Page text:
In an editorial I read tonight, the columnist notes “Our schools reflect society more than they shape it,” an idea I have promoted on this blog numerous times. I steadfastly believe this statement but was more interested in the next line, which comes after a lengthy discussion about how schools have become more surface than substance:
We live in a culture of face value, a superficial world of skim-reading, snap-judgments, and thin-slicing, in which perception is all …
While in the midst of a standardized testing craze, a technology acquisition frenzy, and a push to focus on the lowest achieving students (as the author states), I believe that there currently exists an influence to “improve the numbers” in our “data-driven” education system. Instead of being pushed to maximize deep learning, I am asked to ensure that “no one fails.”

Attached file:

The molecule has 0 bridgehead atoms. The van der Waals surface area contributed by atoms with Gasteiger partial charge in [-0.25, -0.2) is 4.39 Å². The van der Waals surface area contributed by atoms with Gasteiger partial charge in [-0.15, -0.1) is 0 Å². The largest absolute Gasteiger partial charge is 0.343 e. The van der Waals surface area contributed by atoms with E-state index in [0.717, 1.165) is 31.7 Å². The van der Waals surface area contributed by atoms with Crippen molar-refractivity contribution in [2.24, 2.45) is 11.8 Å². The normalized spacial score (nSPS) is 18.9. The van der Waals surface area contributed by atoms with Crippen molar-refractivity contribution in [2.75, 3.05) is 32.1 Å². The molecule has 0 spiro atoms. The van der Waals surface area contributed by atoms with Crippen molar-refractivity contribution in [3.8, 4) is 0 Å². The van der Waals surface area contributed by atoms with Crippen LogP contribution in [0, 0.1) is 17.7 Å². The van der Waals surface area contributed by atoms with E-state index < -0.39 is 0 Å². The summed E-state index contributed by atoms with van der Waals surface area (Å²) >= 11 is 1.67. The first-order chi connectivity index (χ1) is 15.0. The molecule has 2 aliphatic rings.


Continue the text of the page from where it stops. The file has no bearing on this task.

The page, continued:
One proposal for a new program in my school was to use a standards-based grading system, so no one can fail. Obviously, this shows a lack of understanding of what standards-based grading is and seems somewhat delusional to think every single Freshman will pass by simply changing the grading system. Someone read an article or went to a conference and now thinks the magic bean is discovered. While I like the idea of this grading system, I don’t think it will solve education’s woes by itself.
Maybe this will lead me to post how our district discovered the term “PLC” and now thinks forcing everyone into a Professional Learning Community is the new silver bullet.